Adam Winkler is a professor at UCLA School of Law who specializes in American constitutional law. This op-ed was originally published June 12 in the New Republic.
Where should a transgender schoolgirl be allowed to pee? To some, this may sound like a minor, insignificant question, but not to Nicole Maines, a 15-year-old transgender girl who attended Maine public schools. Born a boy biologically, Maines now self-identifies as a girl, dressing in girls’ clothing and sporting a typical 15-year-old girl’s hair and makeup. In addition to the harassment she faced from other kids, Maines also met intolerance by school officials, who refused to allow her to use the girls’ bathroom. Instead, in a remarkably insensitive decision, the school required her to use a staff bathroom after a grandparent of a male student complained that Maines shouldn’t be allowed in the little girls’ room.
Maines’ parents took her out of the school and sued the school, claiming their daughter’s potty segregation was a violation of Maine’s Human Rights Act, which prohibits discrimination against transgender people on the basis of their gender identity. While Maine’s Human Rights Commission held that the transgender girl was entitled to use the girls’ bathroom, a state court judge disagreed. Maine’s Supreme Court on Wednesday will hear her case, the latest evidence that the next frontier of the civil-rights movement is transgender and transsexual equality.
We often talk about "LGBT rights," but many of the reforms to date, like civil unions and marriage equality, are primarily benefiting the Ls and the Gs (and, by extension, the Bs). The legal issues surrounding full acceptance of trans-people are likely to be messier and more confusing — and bathrooms are proving a familiar flashpoint. In Colorado, for instance, the parents of a 6-year-old girl have challenged their local school district’s refusal to permit their daughter to use the girls’ room because, biologically, the girl was born a boy and retains male genitalia. School authorities said she can use any other bathroom in the school—the boys’ bathroom, the staff bathroom, or the one in the nurse’s office—just not the one for girls. In Arizona, lawmakers have been considering a bill to prohibit transgender people from using the biologically "wrong" bathroom. The Philadelphia City Council may go the other way, by requiring new city-owned buildings to include gender-neutral bathrooms.
Restrooms are one of the last explicit vestiges of segregation on the basis of sex. In a nation evolved enough to allow women to serve in combat and have women on the presidential ticket, we still maintain strict and outdated rules that discriminate in who can use which restroom. Even at liberal law schools like UCLA, where I teach, the bathrooms are all clearly marked for gender uses in a way that no one would accept for race: there are rooms labeled specifically for men and others specifically for women.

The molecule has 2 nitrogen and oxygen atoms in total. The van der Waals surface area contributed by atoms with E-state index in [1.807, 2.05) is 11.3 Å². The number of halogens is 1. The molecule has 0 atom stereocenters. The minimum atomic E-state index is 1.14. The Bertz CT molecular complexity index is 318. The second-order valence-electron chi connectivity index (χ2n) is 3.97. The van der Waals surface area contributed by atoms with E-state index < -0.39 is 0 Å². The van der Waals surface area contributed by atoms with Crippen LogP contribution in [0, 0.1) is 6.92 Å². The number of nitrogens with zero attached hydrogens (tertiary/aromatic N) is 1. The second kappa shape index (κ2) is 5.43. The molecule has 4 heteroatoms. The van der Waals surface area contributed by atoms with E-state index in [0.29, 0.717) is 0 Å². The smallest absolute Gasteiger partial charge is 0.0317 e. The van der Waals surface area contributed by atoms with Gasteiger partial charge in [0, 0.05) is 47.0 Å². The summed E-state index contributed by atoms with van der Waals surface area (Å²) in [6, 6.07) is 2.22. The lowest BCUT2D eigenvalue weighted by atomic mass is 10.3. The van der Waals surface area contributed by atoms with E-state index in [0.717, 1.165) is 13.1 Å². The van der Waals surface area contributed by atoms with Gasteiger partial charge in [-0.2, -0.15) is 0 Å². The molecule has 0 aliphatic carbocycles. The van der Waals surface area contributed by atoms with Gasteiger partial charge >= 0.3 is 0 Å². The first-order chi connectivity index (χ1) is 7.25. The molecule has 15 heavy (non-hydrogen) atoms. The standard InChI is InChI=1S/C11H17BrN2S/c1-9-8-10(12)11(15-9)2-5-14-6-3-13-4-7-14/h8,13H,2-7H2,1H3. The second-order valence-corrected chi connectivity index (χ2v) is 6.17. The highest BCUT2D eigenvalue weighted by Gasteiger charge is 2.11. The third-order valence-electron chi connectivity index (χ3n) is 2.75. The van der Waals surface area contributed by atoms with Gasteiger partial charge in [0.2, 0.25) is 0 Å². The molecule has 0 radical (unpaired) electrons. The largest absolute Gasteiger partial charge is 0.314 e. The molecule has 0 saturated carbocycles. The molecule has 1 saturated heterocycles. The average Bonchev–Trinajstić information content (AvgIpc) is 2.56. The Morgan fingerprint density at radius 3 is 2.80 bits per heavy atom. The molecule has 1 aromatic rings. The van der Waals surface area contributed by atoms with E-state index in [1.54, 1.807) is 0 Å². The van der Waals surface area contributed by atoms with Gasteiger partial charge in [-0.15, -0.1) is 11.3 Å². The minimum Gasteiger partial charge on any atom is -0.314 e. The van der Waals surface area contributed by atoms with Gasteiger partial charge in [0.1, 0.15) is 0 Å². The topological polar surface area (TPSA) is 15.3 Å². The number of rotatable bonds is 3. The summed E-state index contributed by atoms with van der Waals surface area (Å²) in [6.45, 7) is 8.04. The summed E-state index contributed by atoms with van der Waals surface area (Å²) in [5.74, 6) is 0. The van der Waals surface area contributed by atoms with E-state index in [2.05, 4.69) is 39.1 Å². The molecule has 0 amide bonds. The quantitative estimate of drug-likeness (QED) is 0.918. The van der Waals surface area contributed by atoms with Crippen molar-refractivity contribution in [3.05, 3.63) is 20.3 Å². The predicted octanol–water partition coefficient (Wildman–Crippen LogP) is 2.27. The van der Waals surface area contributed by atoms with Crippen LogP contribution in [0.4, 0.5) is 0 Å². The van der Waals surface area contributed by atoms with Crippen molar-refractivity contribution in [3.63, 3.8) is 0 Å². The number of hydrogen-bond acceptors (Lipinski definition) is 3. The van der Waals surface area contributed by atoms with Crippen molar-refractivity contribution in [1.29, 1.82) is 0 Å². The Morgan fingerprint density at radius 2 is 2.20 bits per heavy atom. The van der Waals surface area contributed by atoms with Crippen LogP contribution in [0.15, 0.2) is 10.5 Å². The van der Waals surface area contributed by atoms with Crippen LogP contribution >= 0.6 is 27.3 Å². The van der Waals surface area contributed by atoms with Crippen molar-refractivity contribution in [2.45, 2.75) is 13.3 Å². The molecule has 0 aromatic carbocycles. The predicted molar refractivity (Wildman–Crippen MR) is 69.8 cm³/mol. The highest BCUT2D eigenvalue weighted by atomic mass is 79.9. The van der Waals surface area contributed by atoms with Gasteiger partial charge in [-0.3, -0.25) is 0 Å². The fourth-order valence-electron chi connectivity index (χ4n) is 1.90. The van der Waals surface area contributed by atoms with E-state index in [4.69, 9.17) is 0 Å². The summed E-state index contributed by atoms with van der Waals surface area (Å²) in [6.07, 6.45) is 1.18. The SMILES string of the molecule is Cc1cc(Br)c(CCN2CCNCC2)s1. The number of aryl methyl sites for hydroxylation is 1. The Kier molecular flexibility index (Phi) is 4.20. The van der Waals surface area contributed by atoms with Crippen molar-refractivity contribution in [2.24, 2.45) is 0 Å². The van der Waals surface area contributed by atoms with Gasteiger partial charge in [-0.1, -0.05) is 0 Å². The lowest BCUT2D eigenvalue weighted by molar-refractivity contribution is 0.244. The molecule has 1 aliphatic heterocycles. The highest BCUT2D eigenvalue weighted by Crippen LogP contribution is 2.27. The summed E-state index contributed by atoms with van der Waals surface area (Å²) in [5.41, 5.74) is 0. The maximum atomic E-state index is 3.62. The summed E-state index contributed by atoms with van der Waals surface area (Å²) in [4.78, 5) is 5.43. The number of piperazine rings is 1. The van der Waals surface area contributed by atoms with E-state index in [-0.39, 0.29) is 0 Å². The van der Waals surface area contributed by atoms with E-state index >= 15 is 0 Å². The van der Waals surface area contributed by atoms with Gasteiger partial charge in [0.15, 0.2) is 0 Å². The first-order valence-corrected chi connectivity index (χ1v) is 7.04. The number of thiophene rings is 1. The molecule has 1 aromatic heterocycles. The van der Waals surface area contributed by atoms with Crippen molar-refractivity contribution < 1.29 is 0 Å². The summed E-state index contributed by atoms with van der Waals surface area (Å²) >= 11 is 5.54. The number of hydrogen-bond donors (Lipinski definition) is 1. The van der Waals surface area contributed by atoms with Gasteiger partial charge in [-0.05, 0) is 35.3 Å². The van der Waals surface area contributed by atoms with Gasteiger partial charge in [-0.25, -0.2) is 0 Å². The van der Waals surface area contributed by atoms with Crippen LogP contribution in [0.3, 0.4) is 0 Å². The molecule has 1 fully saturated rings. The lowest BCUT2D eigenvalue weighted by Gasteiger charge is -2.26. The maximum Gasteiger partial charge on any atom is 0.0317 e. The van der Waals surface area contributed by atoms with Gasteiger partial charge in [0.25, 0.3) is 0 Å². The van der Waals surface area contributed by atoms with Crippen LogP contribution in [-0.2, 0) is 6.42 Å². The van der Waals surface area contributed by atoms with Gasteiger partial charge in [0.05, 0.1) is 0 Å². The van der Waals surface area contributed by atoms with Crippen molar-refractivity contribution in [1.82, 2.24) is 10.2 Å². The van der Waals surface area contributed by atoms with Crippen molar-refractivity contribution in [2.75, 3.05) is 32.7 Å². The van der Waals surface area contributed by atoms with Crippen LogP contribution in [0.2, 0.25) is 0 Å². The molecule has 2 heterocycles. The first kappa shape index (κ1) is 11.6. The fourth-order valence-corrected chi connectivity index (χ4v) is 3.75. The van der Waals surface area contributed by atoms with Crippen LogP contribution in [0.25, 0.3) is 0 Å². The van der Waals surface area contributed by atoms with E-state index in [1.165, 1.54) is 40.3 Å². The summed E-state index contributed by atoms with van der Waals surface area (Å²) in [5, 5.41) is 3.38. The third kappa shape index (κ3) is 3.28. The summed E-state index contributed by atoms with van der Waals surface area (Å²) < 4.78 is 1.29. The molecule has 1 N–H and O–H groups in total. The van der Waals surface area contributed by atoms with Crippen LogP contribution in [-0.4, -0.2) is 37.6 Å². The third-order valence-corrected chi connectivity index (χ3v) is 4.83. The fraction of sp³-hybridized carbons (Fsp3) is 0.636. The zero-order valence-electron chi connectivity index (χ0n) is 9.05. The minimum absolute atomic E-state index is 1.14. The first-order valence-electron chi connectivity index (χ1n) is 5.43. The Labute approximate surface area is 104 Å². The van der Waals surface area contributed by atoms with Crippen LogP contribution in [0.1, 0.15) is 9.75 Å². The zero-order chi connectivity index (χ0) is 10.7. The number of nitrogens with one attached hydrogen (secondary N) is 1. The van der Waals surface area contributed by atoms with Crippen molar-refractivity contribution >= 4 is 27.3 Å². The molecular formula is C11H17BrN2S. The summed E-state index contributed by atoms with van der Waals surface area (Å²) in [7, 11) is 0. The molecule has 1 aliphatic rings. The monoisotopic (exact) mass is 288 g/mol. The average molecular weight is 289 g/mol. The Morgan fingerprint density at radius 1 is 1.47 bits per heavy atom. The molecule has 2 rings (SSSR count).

Most people don't question this form of separate-but-equal, perhaps because there don’t appear to be inequalities engendered by gendered bathrooms. (This, despite the fact that there often seem to be much longer lines to use women’s rooms.) The controversy over transgender students, however, may force us to reconsider our sex-specific bathrooms. As our society becomes more tolerant of gender differences, especially in the context of transgender people, the issue will continue to arise. More and more people, even children, are comfortable admitting their gender identity, even if it isn’t the one that matches their biological gender at birth, and parents are increasingly willing to fight school policies that prevent their children from using appropriate facilities.
We don’t necessarily need to eliminate gender-specific bathrooms to solve the problem—or even create a third (and fourth) category of bathroom. We can simply allow transgender people to use the bathroom that corresponds with their gender identity. In the school setting, this can be easily accomplished by having parents with transgender children choose which bathroom their kids will use. Especially for underage schoolchildren, this shouldn’t pose a threat to anyone. (And if the idea of a transgender person using your bathroom makes you uncomfortable, consider that that you share a bathroom with gays or lesbians all the time—and probably don't even notice it.)
As these cases remind us, our tolerance for sexual difference still has a long way to go. We may pat ourselves on the back for ending "Don’t Ask, Don’t Tell" or supporting marriage equality (as Maine has done), but transgender and transsexual people are often left unaccounted for. Perhaps this is why a recent study by the National Center for Transgender Equality found that more than 40 percent of transgender Americans have attempted suicide—a staggering rate compared to the less than 2 percent of the population as a whole who’ve done so. Figuring out how to shape the law to provide equal citizenship to all members of the LGBT community is one of our nation’s greatest remaining social challenges.
Given the data, and our own commonsense understanding of the difficulties facing transgender children, it’s imperative that courts like the one in Maine see cases like Nicole Maines's for what they are: acts of discrimination no different from those that prohibited black people from entering white bathrooms until the 1960s. Even if we maintain our tradition of sex-specific bathrooms, we should swing open the bathroom stall doors to transgender people. Just as I feel the men’s room is the right place for me, Maines feels the women’s room is the right place for her. Denying her that accommodation does not merely inconvenience her. It treats her, in violation of our constitutional ideals, as unequal.